Veterans embody the very idea of service and sacrifice

Sophomore Nathanial Swindle places second in VFW writing contest


Nathanial Swindle

From left to right; VFW members Kevin Jared, Mel Carr, Dick Reedy and Charlie Baker hand out “Buddy Poppies” in celebration of Veterans Day on Nov. 11, 2022

When the word ‘veteran’ is mentioned, a person may simply define it as someone who served their country, but veterans are so much more than that. A veteran embodies the very idea of service and self-sacrifice. A veteran willingly swears an oath to protect their county from all enemies, no matter who they are, and a veteran does this without reservation. 

Veterans have not only sworn to uphold our Constitution, but they have also often fought for it as well.

Whether standing watch at their post or spending months away from home on deployment, the men and women that serve our country have spent countless nights not only protecting us but our future generations as well. Learning from their service and sacrifice is the knowledge that should be cherished and protected. Showing respect to those who have given themselves to their country and the knowledge that they can share, is of utmost importance. 

Veterans embody our nation’s best values.

Not only have they sworn to protect our county, our Constitution, or fought for us, but they carry with them the knowledge and the wisdom gained by proudly performing their duties and obligations while in the military, which will often be foreign to most citizens; however, they also exemplify it.

They live to share the knowledge they gained throughout their time serving their country. Their experiences during their service leave permanent impressions that provide an example to younger generations. 

Veterans have lived and suffered through conflicts that should never be repeated, but instead, taught.

Our lives and the lives of our future generations have been spared because of the sacrifices they have made. Together, they foster a community amongst themselves, made up of people from different backgrounds and cultures. A veteran can be anyone, any race or any religion, and come from any and every background possible. The relationships that veterans have gained, whether it be with someone they served with or someone with similar experiences, are something very important. Through that shared knowledge, organizations can be formed that advocate to prevent future conflicts and spare the lives of our future people.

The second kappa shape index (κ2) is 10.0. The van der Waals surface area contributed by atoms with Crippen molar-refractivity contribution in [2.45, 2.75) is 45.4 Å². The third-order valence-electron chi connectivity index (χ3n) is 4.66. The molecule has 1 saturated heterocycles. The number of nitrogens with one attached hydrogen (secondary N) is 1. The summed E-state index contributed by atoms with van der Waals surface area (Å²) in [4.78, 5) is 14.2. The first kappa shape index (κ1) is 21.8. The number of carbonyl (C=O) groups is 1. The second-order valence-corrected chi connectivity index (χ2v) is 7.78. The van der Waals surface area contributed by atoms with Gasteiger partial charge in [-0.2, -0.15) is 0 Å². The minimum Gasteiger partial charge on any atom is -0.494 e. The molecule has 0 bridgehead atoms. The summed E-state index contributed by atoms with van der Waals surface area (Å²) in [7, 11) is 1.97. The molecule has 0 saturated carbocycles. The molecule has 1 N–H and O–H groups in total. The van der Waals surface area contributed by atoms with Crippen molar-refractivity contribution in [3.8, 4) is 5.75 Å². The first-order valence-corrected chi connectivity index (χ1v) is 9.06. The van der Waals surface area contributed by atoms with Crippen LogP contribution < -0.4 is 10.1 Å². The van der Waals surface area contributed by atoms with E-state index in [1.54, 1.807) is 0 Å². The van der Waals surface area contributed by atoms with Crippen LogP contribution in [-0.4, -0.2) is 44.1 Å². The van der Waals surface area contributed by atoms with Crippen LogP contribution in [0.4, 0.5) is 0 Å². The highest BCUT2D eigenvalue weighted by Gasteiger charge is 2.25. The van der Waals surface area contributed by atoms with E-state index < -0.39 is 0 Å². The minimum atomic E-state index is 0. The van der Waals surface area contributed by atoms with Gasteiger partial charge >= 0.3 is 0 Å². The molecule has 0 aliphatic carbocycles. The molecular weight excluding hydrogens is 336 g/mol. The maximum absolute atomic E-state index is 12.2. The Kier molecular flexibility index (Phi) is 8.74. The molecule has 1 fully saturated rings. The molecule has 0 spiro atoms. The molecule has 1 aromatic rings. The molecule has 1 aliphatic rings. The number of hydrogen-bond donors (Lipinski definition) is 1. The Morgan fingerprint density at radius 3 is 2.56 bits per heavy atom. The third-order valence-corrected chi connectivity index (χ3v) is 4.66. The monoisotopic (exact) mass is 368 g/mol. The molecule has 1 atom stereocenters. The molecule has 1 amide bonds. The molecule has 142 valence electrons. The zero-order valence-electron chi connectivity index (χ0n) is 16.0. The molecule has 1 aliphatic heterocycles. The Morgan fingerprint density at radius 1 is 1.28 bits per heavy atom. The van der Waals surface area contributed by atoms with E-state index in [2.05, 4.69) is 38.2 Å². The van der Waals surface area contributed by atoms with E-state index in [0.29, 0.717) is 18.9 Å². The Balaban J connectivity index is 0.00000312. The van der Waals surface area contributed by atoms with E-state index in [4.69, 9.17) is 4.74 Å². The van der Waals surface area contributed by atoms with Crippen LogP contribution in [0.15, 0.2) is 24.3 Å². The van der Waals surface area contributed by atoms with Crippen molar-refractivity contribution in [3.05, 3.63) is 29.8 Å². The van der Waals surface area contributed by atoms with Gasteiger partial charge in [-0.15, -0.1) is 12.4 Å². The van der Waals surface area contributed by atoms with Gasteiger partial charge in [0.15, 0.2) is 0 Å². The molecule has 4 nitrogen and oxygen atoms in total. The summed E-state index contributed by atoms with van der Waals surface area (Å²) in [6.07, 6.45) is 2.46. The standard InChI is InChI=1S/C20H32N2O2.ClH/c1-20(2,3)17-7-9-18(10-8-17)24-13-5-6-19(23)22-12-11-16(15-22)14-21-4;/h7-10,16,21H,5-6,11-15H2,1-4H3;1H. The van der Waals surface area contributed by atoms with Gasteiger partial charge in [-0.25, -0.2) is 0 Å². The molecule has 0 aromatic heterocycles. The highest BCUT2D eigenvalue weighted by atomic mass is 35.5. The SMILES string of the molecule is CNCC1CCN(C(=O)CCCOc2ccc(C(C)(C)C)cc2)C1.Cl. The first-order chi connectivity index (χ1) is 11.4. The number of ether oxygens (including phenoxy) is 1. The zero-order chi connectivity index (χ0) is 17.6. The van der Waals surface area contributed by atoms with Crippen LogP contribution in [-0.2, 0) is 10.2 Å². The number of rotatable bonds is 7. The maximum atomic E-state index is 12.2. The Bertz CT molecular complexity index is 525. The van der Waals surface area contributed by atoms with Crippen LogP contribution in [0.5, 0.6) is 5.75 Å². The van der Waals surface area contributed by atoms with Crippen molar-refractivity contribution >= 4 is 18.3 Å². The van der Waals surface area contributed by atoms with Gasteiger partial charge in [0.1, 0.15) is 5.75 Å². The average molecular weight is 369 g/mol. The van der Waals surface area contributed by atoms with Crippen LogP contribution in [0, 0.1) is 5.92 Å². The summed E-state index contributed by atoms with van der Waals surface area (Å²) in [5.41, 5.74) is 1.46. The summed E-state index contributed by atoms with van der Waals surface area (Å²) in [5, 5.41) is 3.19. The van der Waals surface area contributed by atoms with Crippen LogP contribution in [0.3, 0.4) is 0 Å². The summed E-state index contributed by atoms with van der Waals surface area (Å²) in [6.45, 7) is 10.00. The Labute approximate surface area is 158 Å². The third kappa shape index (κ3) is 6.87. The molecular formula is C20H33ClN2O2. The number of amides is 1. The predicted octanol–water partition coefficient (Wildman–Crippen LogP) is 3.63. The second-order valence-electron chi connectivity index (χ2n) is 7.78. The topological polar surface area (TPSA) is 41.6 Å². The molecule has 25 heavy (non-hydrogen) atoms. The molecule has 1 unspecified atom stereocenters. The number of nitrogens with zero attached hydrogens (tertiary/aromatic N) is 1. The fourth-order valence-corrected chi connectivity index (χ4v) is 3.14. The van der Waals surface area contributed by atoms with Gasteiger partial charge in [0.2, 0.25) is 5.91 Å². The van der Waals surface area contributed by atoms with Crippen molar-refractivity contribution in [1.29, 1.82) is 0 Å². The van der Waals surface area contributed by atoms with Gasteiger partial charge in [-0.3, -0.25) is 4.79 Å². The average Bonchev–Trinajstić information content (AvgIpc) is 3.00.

They revive history that shouldn’t be forgotten and share times that always seem to hold a lesson better learned than experienced.

Veterans have given and sacrificed so much, and because of that, they have so much to teach us. No matter the situation, there are very few people who are more experienced than seasoned veterans. Who better to give advice on gaining discipline or who better to ask than a veteran about effective leadership?

We must all remember what being a veteran really means, and we must all remember to respect the ones who have sworn to protect us, our country and our Constitution.

Sophomore Nathanial Swindle wrote this essay that awarded him second place in combined VFW posts 392 and 1211. Every year, Veterans of Foreign Wars, a non-profit organization, more commonly known as VFW, holds a writing contest for all high schoolers called the “Voice Of Democracy,” which is a scholarship program that gives students the opportunity to create an essay for a given prompt. This year, the essay prompt was “Why Is The Veteran Important.”